12:07 am
and planning for them. at the end of the day, congress works the way it works, i remain confident that congress will pull through and give us the request that we put in. an emergency supplemental. i remain confident that congress will provide resources we need to protect the american people. >> we'll get to as many questions as possible, one per person. >> thank you. do you expect current uptick in omicron cases to continue as we hit the summer and traveld? months? should people begin reconsidering any plans they have? should they pack masks given uncertain situation? then, heading to the fall, winter. is there a number that you could put in range of how
12:08 am
many unnecessary deaths there could be without resources? >> tony or rochelle? any thoughts on summer and expectations? >> yeah, maybe i'll pipe back to covid-19 community level maps that demonstrates some areas of increase infection and hospitalization in northeast. ande eastern corridor and upper midwest. we have seen with prior increasesin infections in you know different waves, have demonstrated this travels and has potential to travel across the country. i think important thing to recognize is that we have the tools to prevent it. we would ask you to wisely use these tools to. wet always said put your mask aside when infection rates are low and pick it up again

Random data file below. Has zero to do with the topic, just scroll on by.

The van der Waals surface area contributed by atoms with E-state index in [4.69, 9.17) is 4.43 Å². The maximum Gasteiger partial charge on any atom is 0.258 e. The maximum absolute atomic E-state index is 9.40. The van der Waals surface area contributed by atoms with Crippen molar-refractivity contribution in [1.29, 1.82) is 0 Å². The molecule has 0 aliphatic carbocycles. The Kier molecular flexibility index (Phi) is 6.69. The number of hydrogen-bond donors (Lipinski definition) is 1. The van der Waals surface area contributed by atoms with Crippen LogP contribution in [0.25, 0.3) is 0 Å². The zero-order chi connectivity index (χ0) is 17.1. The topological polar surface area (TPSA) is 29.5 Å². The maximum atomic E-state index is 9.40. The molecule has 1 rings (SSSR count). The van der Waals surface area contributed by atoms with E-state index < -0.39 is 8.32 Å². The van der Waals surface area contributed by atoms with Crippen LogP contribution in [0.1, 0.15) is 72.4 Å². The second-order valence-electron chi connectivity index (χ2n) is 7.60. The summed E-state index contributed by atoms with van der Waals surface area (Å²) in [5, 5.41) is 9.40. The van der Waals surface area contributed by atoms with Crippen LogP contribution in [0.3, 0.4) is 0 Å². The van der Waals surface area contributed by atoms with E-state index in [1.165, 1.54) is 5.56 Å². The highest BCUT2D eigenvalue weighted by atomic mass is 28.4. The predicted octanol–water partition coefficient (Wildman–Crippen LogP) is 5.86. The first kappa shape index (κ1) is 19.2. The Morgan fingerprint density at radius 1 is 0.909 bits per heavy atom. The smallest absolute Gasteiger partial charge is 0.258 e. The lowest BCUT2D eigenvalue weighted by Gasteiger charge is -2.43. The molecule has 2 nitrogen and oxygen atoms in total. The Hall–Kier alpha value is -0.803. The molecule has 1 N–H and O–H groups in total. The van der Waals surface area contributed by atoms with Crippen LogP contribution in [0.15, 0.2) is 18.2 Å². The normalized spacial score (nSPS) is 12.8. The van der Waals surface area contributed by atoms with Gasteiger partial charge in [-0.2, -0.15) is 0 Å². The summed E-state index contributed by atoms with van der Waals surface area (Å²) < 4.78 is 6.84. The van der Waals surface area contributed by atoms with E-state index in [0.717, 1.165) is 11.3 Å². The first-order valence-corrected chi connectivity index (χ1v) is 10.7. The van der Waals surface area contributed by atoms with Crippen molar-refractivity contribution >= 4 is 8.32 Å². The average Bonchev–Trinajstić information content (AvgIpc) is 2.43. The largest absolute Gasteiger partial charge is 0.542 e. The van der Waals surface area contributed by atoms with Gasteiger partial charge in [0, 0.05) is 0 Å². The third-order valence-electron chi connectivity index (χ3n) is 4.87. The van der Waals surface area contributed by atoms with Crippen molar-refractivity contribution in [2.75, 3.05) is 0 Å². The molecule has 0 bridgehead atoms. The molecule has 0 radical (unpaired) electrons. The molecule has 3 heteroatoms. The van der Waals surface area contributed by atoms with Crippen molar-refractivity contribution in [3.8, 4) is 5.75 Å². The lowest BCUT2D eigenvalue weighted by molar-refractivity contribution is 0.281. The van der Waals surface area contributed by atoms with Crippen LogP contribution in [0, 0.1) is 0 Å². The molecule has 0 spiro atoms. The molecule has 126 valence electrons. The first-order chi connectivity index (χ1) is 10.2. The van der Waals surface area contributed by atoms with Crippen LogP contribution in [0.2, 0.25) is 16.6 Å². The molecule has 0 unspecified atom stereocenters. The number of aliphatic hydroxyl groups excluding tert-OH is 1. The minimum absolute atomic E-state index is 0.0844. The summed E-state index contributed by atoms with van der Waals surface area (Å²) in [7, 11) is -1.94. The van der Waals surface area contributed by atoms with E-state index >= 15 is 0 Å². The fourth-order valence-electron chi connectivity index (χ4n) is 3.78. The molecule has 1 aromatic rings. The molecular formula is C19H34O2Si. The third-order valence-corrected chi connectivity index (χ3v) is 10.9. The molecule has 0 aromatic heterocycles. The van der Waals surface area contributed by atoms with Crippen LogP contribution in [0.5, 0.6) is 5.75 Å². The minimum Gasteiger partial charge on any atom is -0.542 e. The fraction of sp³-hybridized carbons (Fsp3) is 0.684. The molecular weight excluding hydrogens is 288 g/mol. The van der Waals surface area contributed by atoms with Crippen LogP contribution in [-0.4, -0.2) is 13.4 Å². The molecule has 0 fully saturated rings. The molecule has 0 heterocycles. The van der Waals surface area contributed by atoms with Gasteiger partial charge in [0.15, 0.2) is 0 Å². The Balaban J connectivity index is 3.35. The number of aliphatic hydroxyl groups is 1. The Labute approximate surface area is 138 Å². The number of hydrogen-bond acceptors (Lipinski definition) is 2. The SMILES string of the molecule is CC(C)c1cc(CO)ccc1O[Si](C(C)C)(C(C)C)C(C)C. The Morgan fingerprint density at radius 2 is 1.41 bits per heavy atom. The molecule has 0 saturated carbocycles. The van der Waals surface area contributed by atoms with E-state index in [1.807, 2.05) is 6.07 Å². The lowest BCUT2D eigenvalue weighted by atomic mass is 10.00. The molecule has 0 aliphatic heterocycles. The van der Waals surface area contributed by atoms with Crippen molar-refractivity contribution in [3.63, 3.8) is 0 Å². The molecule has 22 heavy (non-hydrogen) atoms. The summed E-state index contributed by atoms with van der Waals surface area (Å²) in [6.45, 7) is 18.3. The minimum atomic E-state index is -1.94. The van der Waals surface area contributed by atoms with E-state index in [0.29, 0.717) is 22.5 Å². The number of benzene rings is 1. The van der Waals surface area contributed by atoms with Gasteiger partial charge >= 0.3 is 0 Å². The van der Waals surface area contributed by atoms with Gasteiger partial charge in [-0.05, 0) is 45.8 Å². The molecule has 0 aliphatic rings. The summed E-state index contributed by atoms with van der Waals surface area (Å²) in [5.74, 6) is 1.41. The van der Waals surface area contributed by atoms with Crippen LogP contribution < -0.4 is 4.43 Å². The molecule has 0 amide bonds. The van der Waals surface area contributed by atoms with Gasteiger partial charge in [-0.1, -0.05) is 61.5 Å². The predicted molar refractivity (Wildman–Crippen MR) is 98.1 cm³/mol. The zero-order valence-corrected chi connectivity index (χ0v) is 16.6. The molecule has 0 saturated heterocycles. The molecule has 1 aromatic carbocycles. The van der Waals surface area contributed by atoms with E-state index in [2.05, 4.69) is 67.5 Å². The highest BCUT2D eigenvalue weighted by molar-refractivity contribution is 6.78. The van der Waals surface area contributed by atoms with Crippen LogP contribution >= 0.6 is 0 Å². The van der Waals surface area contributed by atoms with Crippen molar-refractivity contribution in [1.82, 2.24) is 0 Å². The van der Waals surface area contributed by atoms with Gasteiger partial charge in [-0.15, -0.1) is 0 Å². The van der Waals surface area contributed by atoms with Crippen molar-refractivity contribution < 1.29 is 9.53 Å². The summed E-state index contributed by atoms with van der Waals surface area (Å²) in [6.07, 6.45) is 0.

12:09 am
when infection rates are higher, we have vaccines and boosters and treatments and people can use tests before they gather to work towards making sure you have a environment that is safer environment. we would ask people to engage in all of the activities they want to engage in but wisely, up-to-date with your vaccine, tested before you gather. if you have a high risk of infection in your area, put on the mask before you gather. >> i think asked about estimates, hard to make precise estimates, right now we've been doing, is we have been talking to modelers, most modelers don't have models as far out as november, december and january, we have been trying to get preliminary data. from a policy point of view,
12:10 am
key can't go september without a sense of what fall and winter will bring, right now estimates are large. are wide. if you think about it, what is driving the estimates is how much immunity did the big wave we saw generate. if it generated a modest payment, we'll see more infections, what will happen with mitigation? it will remain low, there are a bunch of factors that will drive what happens. i think, are we going to have a new generation of vaccines? that will make a difference in fall or winter. if we have none or few that make a difference, there are t a lot of factors here. we scenario plan across all of them,we we try to not get in predication business but